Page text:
After allowing the mixture to separate, the lower aqueous layer was removed. The two ethyl acetate extracts were combined and concentrated to 28.5 liters. After removal of a small amount of inactive precipitated solids, the ethyl acetate extract was further concentrated to 1.6 liters.
The ethyl acetate concentrate was diluted to 16 liters with heptane, and the mixture was extracted twice with 16 liters of with methanol-water (90:10). The lower aqueous methanol layers were combined, washed with 16 liters of heptane, and then concentrated to 8 liters. After further extraction with 8 liters of hexane-chloroform (2:1), the aqueous methanol concentrate (which contained the majority of the CL-1724 complex) was separated and concentrated to 2 liters. Further concentration was effected by adding absolute ethyl alcohol in portions and evaporating to dryness to yield 13.1 g of crude CL-1724 complex.
The crude complex isolated by the methods detailed above was dissolved in methanol and the resulting solution diluted with ethyl acetate. Concentration with addition of ethyl acetate allowed the removal of the methanol to yield two liters of an ethyl acetate soluble fraction and about 1 g of insoluble material which was removed by filtration.
The ethyl acetate-soluble fraction was divided into three portions and each portion was chromatographed separately over silica gel (Prep-PAK-500 (TM), Waters Associates, Milford, Mass., USA). Step gradient elution was effected by employing first, chloroform (2 liters), then chloroform-methanol (96:4, 4 liters), next chloroform-methanol (9:1, 2 liters), and finally chloroform-methanol (8:2, 2 liters). The CL-1724 complex was eluted in the last 3.5 liter portion of the 96:4 chloroform-methanol fractions. Each fraction was analyzed by thin-layer chromatographic assay on silica gel (Baker-flex silica gel, 1B2-F flexible sheets, J. T. Baker, Co., Phillipsburg, N.J., USA) employing 1-butanol-ethyl acetate-n-heptane-ethanol-water (2:8:4:3:1) as a mobile phase. Detection was by bioautography versus Micrococcus luteus. Based upon this analysis, fractions were combined and concentrated to dryness to yield residues weighing 1.4 g, 0.6 g, and 0.35 g for fractions A, B, and C, respectively.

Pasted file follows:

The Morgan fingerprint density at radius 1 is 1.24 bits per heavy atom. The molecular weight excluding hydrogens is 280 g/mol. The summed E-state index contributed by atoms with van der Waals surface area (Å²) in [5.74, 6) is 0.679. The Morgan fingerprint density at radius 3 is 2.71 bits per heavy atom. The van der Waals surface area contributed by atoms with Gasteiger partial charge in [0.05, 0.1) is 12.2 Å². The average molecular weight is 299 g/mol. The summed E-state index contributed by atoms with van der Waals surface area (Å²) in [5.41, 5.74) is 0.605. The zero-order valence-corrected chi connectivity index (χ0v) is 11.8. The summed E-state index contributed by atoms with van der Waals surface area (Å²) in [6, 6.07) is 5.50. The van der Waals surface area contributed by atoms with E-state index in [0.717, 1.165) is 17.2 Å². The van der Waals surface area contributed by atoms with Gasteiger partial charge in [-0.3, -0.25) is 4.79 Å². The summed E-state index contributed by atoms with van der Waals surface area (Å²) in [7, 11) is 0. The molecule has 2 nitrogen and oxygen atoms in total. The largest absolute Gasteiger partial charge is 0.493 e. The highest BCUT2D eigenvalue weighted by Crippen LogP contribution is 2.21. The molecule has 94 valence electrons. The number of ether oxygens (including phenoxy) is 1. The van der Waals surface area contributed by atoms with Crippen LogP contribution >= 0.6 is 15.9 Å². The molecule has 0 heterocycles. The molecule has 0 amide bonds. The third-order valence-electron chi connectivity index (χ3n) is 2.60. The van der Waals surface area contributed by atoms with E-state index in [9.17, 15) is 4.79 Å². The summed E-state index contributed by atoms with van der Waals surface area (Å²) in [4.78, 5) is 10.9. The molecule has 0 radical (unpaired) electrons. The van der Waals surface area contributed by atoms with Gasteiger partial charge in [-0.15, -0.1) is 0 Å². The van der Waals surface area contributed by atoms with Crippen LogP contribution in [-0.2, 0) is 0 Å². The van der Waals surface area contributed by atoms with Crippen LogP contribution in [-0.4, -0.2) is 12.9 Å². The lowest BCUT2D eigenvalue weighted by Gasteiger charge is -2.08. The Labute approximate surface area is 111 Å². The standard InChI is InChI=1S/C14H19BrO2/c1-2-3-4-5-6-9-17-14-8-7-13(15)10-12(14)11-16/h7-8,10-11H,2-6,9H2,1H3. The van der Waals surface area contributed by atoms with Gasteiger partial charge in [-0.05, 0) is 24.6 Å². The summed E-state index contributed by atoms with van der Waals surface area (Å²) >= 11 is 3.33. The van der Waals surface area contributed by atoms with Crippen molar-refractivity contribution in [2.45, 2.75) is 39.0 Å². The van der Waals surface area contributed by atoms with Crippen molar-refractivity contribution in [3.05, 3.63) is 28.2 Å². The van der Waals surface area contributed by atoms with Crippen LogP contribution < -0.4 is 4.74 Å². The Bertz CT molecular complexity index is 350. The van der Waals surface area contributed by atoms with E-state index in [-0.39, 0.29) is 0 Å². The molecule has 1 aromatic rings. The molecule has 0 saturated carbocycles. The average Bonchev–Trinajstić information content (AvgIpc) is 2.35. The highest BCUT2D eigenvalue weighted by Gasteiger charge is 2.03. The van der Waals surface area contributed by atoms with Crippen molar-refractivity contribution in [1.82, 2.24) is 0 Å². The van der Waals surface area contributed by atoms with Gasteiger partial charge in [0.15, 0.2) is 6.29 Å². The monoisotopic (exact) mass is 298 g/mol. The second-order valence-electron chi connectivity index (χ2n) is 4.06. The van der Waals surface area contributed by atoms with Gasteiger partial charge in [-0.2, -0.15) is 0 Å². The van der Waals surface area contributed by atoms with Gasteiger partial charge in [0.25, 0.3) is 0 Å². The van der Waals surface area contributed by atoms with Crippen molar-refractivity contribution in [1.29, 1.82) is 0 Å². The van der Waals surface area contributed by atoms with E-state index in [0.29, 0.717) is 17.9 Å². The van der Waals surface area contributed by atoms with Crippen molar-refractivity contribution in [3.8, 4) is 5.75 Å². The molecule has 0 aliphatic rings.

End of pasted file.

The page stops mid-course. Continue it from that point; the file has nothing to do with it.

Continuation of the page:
Purification of the CL-1724 complex was achieved by further chromatography on silica gel. Thus, a 1.02 g portion of fraction A from above was dissolved in dichloromethane-methanol (99:1) and chromatographed over 75 g of silica gel (Waters Associates, Milford, Mass., USA) contained in a 26 mm×380 mm glass column. Elution was effected with dichloromethane containing increasing amounts of methanol via a step gradient. Each fraction was analyzed by high pressure liquid chromatographic assay and using system b described in Table 13. Fractions richest in the desired materials were combined and concentrated. Elution with dichloromethane-methanol (97.5:2.5) afforded 23.5 mg of semipurified CL-1724B-1, while elution with dichloromethane-methanol (97:3) yielded 25.9 mg of semipurified CL-1724B-2.
An 18 mg portion of semipurified CL-1724B-1 from above was dissolved in 1 ml of methanol and chromatographed over 125 g of C-18 silica gel (40 μm particle size, Whatman Chemical Separation, Inc., Clifton, N.J., USA) packed in a 26 mm×460 mm glass column. The silica gel was prepared for chromatography by washing with methanol and then equilibrating with a mobile phase consisting of 0.1M sodium acetate buffer (pH 4.0)-methanol-acetonitrile (40:30:30). After application of the charge, the column was eluted with the same buffer-methanol-acetonitrile solvent system. Several fractions were collected and each was assayed by high pressure liquid chromatography using system a described in Table 13. Fractions containing CL-1724B-1 as the only UV-absorbing peak were combined. The combined eluates (370 ml) were extracted once with 1500 ml of dichloromethane, and then again with 1000 ml of dichloromethane. The combined extracts were washed with 300 ml of water and then concentrated to dryness to yield 5.0 mg of chromatographically pure CL-1724B-1. The properties of CL-1724B-1 are listed in Table 13.